Chestnut-sided Warbler males have bright yellow crowns and black masks and are gray underneath with chestnut down the sides. In winter, males molt into green and white coloring and look similar to breeding females.
Females are paler than males and do not have black on their faces. They still have the chestnut sides and yellow crown during the breeding season, but in winter, they lack the chestnut sides, and the crown is brighter. Juveniles are similar to winter females.
- Setophaga pensylvanica
- Length: 4.7-5.5 in (12-14 cm)
- Weight: 0.4-0.5 oz (10.7-14.3 g)
- Wingspan: 7.5-8.3 in (19-21 cm)
Chestnut-sided Warblers breed in northeastern US states and southeastern Canada and can also be seen during migration over eastern US states.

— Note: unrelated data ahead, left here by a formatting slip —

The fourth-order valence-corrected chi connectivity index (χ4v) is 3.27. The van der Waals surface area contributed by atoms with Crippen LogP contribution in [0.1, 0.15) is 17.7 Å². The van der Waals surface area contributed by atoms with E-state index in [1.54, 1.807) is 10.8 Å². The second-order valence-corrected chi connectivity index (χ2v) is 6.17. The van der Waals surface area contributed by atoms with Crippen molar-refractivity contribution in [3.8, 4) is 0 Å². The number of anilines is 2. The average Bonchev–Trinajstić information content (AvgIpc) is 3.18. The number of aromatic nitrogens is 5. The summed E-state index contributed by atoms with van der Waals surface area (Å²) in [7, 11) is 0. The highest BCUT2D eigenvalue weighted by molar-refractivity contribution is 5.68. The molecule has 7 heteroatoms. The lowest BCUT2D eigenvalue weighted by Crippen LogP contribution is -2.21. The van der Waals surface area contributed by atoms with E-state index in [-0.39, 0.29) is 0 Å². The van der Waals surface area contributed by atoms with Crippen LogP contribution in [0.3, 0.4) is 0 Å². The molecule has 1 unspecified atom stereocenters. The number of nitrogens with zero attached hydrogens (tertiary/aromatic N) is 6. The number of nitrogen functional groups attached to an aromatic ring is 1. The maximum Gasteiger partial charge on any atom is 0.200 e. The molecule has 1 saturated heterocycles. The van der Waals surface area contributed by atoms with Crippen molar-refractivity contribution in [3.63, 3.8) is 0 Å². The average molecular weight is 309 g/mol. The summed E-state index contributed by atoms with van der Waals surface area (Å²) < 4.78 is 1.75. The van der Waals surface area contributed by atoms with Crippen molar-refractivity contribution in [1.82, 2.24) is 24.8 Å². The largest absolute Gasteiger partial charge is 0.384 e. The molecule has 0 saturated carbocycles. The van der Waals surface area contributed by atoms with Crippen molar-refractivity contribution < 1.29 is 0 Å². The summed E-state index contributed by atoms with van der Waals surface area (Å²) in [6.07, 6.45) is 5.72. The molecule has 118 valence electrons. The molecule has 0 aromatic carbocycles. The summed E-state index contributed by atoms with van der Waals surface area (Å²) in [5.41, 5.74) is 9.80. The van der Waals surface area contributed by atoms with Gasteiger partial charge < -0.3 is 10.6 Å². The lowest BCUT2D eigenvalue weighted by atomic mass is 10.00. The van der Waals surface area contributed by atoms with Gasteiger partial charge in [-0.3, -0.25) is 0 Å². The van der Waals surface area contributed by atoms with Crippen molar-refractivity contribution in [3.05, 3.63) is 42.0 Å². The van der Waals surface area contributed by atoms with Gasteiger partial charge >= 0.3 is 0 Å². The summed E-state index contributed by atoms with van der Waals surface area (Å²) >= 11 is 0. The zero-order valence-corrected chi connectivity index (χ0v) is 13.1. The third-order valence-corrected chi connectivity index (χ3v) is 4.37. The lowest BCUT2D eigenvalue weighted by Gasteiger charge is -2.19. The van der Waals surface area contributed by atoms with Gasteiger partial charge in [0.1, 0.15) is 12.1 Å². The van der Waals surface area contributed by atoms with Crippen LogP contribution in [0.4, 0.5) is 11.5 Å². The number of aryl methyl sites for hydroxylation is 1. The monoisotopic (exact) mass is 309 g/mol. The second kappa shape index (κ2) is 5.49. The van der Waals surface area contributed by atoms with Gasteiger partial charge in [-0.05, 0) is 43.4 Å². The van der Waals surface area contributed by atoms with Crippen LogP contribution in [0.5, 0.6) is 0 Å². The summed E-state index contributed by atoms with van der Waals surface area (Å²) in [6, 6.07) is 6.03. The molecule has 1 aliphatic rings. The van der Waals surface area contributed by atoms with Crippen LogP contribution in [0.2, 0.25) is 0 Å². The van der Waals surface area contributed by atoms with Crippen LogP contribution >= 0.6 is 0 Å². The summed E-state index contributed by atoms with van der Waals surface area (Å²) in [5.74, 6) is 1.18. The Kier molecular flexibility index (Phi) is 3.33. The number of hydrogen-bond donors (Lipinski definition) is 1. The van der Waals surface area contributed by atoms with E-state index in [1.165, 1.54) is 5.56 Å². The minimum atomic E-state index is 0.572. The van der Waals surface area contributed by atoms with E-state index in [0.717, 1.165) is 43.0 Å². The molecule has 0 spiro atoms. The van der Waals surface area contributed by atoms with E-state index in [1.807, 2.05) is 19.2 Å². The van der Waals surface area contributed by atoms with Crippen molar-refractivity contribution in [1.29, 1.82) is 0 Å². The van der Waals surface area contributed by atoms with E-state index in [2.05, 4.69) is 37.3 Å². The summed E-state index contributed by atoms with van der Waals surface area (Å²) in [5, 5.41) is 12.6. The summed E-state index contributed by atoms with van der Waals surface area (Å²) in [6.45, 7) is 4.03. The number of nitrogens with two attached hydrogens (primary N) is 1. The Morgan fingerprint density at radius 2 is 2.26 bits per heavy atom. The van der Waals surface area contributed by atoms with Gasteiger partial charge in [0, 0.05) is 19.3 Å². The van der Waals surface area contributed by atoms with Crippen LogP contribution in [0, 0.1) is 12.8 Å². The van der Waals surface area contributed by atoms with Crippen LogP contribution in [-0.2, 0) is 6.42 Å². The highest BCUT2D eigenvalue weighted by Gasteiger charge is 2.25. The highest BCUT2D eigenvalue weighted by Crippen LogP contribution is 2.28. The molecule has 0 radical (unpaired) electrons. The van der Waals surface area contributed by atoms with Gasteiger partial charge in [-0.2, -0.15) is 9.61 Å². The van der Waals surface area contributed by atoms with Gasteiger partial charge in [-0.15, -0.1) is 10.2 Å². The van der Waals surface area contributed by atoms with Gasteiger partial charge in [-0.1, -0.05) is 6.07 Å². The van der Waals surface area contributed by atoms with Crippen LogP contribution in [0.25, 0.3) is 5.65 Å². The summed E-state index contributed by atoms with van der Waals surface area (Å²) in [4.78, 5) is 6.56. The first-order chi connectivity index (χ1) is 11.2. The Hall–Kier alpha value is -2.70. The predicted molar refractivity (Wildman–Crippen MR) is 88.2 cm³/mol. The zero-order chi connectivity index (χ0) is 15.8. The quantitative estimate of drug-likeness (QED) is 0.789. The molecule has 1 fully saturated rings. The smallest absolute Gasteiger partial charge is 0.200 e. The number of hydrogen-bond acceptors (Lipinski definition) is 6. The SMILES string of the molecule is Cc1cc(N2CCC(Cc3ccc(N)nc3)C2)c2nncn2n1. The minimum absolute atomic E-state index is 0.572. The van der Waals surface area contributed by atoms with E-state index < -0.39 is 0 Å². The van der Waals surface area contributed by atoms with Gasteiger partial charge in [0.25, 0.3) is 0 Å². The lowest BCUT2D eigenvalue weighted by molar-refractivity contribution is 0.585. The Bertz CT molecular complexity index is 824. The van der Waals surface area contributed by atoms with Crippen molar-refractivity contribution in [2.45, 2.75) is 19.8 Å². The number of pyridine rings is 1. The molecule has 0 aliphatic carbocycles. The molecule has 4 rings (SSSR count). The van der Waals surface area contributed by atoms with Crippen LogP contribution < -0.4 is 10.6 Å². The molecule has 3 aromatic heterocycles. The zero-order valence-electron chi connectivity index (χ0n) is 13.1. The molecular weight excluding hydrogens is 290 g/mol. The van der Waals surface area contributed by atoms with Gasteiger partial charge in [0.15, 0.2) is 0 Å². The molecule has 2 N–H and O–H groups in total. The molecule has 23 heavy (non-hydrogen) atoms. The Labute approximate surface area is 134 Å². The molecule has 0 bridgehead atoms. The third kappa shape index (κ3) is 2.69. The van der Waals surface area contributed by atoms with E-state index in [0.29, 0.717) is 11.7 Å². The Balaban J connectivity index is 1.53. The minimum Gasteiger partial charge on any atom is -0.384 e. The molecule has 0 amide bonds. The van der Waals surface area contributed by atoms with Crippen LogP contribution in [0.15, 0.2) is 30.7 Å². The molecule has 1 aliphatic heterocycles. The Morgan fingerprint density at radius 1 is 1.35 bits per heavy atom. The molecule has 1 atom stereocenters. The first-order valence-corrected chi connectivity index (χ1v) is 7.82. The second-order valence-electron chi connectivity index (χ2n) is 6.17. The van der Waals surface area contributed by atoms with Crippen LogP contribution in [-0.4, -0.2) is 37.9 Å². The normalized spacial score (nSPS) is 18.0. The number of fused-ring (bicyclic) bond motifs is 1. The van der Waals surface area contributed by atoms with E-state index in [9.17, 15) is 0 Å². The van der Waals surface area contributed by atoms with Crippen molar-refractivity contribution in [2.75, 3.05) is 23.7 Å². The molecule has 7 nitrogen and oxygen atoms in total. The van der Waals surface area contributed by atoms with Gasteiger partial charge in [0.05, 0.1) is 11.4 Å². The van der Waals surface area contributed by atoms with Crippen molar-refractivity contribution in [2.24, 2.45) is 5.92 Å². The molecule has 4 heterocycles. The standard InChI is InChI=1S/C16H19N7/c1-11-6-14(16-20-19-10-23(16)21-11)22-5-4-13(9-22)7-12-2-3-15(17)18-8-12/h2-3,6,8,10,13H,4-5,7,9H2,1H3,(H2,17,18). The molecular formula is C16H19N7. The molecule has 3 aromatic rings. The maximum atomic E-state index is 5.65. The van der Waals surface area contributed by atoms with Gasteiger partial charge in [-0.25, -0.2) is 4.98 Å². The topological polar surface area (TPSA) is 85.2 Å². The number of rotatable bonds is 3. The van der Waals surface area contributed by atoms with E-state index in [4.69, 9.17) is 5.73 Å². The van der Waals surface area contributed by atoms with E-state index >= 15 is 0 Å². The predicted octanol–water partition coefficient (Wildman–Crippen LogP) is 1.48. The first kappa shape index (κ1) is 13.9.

Habitat And Diet
You can find Chestnut-sided Warblers on forest edges or thickets, mainly looking for insects. They especially like forests that have been damaged and are regenerating after fires, logging, or floods.
Chestnut-sided Warbler Song:
Nests of Chestnut-sided Warblers are low to the ground in trees and shrubs and made from grass, weeds, and bark woven into a cup shape and lined with softer material. They lay up to five eggs which take twelve days to hatch and around eleven days for the young to leave the nest.
Chestnut-sided Warblers only like forests regenerating forests, and once they are restored after about ten years, they find other forests to breed in.